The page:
Meanwhile BNP Paribas said Indonesia’s benchmark index may increase 20 percent within a year on an expected upgrade on the country’s sovereign debt rating. “Despite outperforming its peers in the region this year, we do not believe that the benefits of the re-rating have been fully priced in,” analyst Elvira Tjandrawinata told Bloomberg. “Other catalysts could include a continued pick up in investment, which would feed consumption, making it stronger and sustainable,” Elvira said.
The Indonesian stock market hit an all-time closing high on Wednesday, led by banking shares and helped by foreign buying, but other Southeast Asian markets ended mixed on concerns over eurozone debt and Chinese monetary tightening. Indonesia, the region's best performer this year, jumped 1.3 percent to close at 3,769.99, surpassing the previous peak hit on November 10.
Singapore gained 0.3 percent to a near-three-week high and Malaysia rose 0.6 percent to its highest since November 11, both in high volume compared with their 90-day average. The Philippines gained 0.6 percent. Thailand, the region's second-best performer in 2010, lost 1.5 percent, while Vietnam fell 1.7 percent, both to one-week lows.
Concern over eurozone debt problems, further tension on the Korean peninsula and fears of monetary tightening in China kept investors on the sidelines on Wednesday, analysts said. Despite volatility due to global economic concerns and rising currencies, investors are still turning to the region when they want to find risky assets with valuations that remain attractive.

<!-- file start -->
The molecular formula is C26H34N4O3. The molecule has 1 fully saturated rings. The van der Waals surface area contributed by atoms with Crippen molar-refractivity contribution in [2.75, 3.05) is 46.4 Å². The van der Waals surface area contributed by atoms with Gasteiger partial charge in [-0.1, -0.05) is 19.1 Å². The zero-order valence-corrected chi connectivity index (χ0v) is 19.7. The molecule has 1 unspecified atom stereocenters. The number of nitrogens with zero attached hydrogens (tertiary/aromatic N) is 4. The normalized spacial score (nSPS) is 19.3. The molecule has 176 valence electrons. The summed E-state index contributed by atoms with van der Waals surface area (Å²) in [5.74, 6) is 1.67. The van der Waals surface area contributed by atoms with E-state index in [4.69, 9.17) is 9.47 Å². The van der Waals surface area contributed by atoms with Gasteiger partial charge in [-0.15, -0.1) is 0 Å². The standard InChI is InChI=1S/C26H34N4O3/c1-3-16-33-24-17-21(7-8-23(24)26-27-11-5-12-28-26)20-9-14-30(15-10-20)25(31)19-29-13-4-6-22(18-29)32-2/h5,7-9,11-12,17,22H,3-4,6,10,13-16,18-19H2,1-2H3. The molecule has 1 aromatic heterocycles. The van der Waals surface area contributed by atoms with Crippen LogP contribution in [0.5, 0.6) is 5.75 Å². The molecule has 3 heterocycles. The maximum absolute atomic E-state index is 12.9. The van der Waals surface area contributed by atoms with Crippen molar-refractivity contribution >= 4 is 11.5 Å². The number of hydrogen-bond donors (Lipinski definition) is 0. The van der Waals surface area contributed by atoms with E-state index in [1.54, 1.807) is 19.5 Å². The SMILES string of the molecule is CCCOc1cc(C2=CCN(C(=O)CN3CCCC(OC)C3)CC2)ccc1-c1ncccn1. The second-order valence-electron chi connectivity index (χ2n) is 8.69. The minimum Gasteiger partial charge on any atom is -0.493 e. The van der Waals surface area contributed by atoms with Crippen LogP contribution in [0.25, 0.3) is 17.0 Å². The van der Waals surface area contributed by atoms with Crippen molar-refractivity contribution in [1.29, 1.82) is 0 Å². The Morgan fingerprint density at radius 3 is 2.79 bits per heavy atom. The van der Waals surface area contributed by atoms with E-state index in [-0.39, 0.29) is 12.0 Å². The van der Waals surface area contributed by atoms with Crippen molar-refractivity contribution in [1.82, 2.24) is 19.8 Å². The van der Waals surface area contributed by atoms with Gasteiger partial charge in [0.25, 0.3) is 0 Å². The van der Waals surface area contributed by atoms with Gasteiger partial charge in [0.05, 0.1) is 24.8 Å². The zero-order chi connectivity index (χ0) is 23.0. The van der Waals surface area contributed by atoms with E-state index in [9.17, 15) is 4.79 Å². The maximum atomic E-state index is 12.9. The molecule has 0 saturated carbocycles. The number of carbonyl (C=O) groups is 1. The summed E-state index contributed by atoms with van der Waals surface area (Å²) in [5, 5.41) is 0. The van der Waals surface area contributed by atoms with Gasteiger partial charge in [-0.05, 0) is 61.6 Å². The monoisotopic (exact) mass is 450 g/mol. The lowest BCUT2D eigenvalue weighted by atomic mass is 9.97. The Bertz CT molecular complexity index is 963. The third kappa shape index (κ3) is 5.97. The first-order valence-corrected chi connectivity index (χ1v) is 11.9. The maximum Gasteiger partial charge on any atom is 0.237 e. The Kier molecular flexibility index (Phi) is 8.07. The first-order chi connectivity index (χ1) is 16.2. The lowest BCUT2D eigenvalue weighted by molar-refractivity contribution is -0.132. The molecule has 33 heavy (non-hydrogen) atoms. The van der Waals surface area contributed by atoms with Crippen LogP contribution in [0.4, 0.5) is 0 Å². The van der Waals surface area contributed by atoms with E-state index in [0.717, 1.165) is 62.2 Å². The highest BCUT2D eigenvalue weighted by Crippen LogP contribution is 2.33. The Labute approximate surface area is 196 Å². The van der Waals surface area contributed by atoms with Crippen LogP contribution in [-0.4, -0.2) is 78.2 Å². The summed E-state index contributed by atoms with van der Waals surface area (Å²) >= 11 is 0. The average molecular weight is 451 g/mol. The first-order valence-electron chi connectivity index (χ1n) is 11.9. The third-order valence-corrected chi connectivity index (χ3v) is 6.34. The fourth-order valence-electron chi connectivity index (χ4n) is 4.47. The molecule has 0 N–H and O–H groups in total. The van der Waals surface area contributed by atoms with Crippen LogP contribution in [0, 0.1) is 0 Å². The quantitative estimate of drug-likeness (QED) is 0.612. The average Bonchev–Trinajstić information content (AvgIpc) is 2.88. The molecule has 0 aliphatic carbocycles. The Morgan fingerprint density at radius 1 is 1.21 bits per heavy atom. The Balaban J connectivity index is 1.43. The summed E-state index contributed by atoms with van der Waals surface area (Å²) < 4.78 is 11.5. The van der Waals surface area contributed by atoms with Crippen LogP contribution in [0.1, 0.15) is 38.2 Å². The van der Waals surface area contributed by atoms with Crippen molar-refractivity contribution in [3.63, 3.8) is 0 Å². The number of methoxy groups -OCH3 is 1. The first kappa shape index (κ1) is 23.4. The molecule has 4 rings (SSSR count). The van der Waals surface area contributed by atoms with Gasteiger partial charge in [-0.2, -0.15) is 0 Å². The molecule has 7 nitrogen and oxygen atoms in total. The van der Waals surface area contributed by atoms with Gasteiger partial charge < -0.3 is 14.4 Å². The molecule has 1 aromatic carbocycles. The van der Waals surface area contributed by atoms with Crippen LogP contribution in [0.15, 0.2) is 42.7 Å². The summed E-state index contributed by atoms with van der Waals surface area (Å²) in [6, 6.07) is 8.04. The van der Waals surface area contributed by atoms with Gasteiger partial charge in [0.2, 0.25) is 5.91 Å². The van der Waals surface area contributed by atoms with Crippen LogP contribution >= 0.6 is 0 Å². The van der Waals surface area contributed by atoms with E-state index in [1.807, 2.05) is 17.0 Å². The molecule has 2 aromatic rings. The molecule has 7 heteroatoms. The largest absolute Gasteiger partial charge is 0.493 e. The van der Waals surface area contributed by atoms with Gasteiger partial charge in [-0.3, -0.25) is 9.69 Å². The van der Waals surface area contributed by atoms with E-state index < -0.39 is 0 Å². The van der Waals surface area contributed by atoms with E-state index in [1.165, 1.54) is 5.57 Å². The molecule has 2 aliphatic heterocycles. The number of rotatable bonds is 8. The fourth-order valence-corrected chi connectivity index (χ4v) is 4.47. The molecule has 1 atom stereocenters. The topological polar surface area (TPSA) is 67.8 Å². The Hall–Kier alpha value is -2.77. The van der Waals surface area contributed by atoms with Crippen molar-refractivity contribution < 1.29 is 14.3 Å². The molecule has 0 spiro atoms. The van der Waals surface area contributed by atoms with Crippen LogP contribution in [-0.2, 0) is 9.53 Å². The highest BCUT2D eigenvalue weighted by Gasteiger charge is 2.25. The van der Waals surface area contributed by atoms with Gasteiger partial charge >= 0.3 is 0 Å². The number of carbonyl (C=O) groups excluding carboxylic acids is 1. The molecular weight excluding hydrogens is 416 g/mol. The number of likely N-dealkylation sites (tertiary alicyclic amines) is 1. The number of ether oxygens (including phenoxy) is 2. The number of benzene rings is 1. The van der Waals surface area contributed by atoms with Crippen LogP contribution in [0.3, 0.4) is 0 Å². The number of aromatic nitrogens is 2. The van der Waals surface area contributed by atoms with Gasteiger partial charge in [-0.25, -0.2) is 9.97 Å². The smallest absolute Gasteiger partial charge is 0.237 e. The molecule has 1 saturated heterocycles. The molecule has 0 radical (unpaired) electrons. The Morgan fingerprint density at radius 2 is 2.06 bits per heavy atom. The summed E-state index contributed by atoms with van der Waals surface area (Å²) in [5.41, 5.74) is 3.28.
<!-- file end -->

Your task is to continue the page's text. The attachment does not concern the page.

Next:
"With the exception of Indonesia, all the Southeast Asian countries continue to be at PE deficits relative to Western counterparts at a time when growth here continues to be at a great premium," said Rob Sivitilli, J.P. Morgan's head of corporate finance and M&A for Southeast Asia. Indonesia is trading at 15.2 times this year's projected earnings, below all-Asia's 13.3 and more expensive than most of the other regional markets. Thailand is trading at 12.6, lower than the 14 of Singapore, 13.8 of Malaysia and the Philippines' 13.5, Thomson Reuters StarMine data show.
Jakarta attracted $21.8 million in inflows on Wednesday, with banking shares in demand, led by a 20 percent gain in Bank CIMB Niaga and a 2.3 percent rise in Bank Central Asia. In Bangkok, banking and energy shares led the fall after the country's top industrial conglomerate, Siam Cement, said it would sell a 15.59 percent stake in the country's top olefins maker, PTT Chemical, for 33 billion baht ($1.10 billion).
"We saw poor sentiment from selling in PTT Chemical, which came under pressure due to the share sale offer at a lower-than-market price," said Parin Kitchaotornpitak, senior analyst at Far East Securities. However, the Thai market enjoyed $58.7 million in foreign inflows on Wednesday, extending net offshore buying to over $292 million in the past six sessions.